• The muscles of the European Starling jaw work "backward." Instead of using most of their power to clamp the bill shut, the muscles spring the bill open. This allows the bird to insert the closed bill into the ground or into an object and then pry it open. The eyes have the ability to then move forward giving it binocular vision.
  • Starlings are fierce competitors for nest cavities, and frequently expel native bird species. They are believed to be responsible for a decline in native cavity-nesting bird populations, but a study in 2003 found few actual effects on populations of 27 native birds. Only sapsuckers showed declines because of starlings, and other species appeared to be holding their own against the invaders.
  • Typically, cavity nesters lay their eggs on nests of dead grass, a bed of chips or feathers, but starlings build nests that include fresh green vegetation that act as fumigants against parasites and pathogens inside their chambers.
  • European Starlings are eaten in the Netherlands, Spain and France. In France tinned starling pate (pate de sansonnet) is available in many stores, including airport duty free shops.
  • The oldest known European Starling in the wild was 15 years 3 months old.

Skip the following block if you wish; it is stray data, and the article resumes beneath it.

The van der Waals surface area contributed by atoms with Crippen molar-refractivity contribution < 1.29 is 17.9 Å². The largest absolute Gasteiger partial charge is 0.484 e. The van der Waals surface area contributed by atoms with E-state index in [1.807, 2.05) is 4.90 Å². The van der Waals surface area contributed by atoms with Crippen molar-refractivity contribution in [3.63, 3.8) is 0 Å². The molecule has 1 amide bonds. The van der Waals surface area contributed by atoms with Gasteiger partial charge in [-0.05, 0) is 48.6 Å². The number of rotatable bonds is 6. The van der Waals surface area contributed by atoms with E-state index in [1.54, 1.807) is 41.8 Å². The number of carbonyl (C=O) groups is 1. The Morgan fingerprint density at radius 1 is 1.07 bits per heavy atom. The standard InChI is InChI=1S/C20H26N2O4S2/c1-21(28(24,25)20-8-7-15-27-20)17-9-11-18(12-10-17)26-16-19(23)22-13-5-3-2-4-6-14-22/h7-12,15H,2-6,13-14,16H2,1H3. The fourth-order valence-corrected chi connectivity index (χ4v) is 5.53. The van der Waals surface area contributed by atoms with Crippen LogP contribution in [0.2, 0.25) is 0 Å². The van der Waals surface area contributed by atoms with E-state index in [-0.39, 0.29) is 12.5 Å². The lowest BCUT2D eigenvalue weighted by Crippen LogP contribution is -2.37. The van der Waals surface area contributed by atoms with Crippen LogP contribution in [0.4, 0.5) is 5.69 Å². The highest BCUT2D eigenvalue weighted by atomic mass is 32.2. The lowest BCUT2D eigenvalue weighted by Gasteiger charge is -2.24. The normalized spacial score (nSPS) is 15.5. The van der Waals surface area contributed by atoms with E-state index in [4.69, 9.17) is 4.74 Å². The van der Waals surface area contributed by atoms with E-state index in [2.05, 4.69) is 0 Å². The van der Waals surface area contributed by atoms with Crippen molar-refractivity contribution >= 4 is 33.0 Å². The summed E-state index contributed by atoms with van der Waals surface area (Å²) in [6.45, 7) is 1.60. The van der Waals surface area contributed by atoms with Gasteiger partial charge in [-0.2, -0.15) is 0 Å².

Best places to see in Tennessee: European Starlings can be found in all developed areas of the state.

For more information:


Cabe, P. R. 1993. European Starling (Sturnus vulgaris), The Birds of North America (A. Poole and F. Gill, eds.). The Academy of Natural Sciences, Philadelphia, PA, and The American Ornithologists' Union, Washington, D.C.

Nicholson, C. P. 1997. Atlas of Breeding Birds of Tennessee. Univ. Tennessee Press, Knoxville.

Sibley, D. A. 2000. The Sibley Guide to Birds. A. A. Knopf, New York, NY.

Withers, D. I. 2000. Origins of the European Starling in the United States. See article

Consider using the online bird checklist program at eBird to help us understand bird populations and distributions in Tennessee. Click here to see how.